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Flight Lieutenant Sidney William Henry Wood

the RAF Benevolent Fund
https://www.theonlinebookcompany.com/OnlineBooks/RAFBF/Celebrations/Find?celebrationsSectionName=RemembrancePages&name=sidneywood

Known as George

of Churston Ferrers, Devon

31 Jan 1920 - 13 May 2017

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Remembered by: Sue Rowbotham

Date added: 29 May 2017

My father, Sid Wood, was born in the small village of Churston Ferrers, in South Devon, just a few miles inland from Brixham.

His father, Alfred or Fred Wood, was described on Sid's birth certificate as a rabbit trapper. His mother Agnes or Aggie (nee Taylor) took in washing. Despite these humble beginnings Sid dreamed of flying and read everything he could on the subject. His chance came when he passed the RAF entrance exam and joined the 33rd entry of RAF apprentices in January 1936. Sadly he was unable to become a pilot because he did not have perfect eyesight, so instead he became an aircraft engineer. This put him on the path for his future career.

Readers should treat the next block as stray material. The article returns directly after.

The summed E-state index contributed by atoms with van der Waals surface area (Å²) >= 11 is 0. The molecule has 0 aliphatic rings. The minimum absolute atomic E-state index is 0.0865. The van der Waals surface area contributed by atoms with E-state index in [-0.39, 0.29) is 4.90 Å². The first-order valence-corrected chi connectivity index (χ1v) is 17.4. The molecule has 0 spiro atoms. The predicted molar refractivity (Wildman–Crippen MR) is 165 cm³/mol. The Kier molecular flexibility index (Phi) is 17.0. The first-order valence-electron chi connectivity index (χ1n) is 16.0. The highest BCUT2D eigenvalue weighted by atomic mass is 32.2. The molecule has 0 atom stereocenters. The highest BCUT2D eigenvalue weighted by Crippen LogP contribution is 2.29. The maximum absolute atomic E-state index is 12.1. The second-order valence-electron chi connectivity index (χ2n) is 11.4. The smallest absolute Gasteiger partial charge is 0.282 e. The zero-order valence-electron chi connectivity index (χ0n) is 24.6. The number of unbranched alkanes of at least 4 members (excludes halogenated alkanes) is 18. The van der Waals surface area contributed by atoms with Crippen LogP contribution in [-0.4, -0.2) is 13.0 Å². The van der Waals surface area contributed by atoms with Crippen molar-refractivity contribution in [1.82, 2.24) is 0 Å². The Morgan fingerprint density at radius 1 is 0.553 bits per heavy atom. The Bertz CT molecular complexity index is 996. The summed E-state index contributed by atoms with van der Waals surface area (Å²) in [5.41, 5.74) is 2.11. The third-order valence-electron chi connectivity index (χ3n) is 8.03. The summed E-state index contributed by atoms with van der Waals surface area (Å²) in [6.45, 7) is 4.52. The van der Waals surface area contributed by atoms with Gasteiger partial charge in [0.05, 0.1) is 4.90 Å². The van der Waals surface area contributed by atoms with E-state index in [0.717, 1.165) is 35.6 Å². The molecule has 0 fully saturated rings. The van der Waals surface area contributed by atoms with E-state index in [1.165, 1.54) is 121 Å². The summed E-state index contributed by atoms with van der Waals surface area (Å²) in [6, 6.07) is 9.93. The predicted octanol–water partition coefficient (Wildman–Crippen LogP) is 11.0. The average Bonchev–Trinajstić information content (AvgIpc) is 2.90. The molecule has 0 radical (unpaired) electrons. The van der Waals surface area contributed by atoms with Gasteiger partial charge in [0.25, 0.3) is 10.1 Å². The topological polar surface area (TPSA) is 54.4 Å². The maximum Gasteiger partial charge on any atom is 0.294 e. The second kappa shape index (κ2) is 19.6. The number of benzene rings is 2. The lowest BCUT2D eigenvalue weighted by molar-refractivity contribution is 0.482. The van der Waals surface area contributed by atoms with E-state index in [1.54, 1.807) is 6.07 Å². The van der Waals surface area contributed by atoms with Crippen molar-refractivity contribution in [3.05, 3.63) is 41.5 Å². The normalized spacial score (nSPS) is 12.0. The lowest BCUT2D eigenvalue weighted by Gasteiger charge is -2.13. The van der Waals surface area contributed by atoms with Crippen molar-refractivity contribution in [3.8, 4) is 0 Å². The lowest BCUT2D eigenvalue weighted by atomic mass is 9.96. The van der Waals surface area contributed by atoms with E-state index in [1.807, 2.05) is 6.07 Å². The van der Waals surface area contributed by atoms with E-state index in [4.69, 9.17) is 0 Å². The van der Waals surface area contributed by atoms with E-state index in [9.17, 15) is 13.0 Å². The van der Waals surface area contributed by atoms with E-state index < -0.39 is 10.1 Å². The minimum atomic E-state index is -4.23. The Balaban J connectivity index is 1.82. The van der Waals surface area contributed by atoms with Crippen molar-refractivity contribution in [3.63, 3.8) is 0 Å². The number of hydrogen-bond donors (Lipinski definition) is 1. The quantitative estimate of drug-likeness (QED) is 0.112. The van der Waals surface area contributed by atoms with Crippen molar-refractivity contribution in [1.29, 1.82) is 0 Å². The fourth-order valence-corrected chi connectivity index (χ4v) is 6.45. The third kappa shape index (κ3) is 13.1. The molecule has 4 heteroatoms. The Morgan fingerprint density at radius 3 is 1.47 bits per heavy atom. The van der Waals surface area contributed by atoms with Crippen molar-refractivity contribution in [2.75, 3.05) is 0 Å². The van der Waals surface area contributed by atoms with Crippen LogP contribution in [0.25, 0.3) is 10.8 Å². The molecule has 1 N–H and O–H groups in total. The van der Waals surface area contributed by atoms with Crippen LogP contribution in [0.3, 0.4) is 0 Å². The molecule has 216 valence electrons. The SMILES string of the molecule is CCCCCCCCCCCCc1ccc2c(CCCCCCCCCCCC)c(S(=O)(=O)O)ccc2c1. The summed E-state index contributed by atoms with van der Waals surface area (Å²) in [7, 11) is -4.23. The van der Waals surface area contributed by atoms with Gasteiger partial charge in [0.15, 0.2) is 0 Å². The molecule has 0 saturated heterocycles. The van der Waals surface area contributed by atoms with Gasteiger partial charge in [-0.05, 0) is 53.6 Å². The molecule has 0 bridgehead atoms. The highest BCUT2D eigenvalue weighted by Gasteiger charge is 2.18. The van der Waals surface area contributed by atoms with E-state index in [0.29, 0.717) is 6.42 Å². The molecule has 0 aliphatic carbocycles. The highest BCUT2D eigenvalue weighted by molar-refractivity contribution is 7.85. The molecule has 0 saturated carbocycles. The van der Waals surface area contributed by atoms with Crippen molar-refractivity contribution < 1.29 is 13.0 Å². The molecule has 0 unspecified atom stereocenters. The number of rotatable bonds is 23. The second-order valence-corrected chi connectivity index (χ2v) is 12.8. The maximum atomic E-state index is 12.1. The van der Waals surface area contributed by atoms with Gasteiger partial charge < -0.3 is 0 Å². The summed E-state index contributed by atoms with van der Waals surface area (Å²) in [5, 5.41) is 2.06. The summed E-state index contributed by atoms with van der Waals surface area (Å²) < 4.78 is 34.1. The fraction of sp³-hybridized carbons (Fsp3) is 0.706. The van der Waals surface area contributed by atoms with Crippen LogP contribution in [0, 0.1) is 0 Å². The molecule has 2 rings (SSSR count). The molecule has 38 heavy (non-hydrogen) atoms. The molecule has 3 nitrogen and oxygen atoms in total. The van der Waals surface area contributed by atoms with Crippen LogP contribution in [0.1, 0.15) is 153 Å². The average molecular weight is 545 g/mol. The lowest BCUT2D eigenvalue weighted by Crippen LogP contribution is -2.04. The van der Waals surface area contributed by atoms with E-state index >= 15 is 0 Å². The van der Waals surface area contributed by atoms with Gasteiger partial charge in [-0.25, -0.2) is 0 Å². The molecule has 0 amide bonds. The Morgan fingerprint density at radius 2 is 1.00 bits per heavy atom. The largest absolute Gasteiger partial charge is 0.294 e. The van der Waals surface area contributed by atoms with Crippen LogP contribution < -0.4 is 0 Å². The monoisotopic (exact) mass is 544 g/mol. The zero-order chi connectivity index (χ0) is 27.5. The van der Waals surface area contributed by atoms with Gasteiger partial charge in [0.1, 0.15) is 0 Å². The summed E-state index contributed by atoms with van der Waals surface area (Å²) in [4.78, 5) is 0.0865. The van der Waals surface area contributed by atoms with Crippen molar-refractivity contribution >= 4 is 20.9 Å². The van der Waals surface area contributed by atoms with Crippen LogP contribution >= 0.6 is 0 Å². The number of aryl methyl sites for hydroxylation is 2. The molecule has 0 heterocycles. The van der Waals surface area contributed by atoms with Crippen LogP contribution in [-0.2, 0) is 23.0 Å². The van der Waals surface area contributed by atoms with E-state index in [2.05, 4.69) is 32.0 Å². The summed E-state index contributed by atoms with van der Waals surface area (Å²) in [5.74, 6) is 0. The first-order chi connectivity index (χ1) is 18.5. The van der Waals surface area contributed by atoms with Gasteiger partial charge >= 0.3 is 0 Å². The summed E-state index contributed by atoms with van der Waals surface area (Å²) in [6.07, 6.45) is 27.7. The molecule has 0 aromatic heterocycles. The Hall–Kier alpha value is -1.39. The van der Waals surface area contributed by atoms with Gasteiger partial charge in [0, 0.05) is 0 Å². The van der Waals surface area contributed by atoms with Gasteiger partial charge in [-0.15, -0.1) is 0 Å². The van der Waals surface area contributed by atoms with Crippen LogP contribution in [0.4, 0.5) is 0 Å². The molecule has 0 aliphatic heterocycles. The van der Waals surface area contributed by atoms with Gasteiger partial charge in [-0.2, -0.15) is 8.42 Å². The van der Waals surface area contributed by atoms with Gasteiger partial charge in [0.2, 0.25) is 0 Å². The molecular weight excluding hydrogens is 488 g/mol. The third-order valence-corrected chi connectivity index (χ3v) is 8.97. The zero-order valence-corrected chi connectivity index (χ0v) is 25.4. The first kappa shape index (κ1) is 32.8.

He served with No 13 Army Cooperation Squadron maintaining Lysanders used for photo reconnaisance in Northern France during the 'phoney war' between 1939 and 1940, and escaped from Dunkirk aboard a paddle steamer in May that year. He was just 19.

After being demobbed from the RAF in 1946, Sid joined Supermarine in Hampshire and became known as George after the music hall star 'Wee Georgie Wood'. In 1957 he moved to Cheltenham in Gloucestershire with his family and began working for Dowty. He officially retired in 1983, by which time he had become Technical Director at Dowty Rotol. He continued as a consultant for Dowty for a further 16 years, until he finally retired in 1999, aged nearly 80.

Dad became a member of the Royal Aeronautical Society in 1946, and was elected a Fellow of the RAeS in the 1960s. He was almost certainly one of the oldest-ever members of the Society. He had become a recognised expert on undercarriage design across the world.

Dad passed away on 13 May 2017 after a short illness. He had seen and lived the history of aviation for 97 years. 

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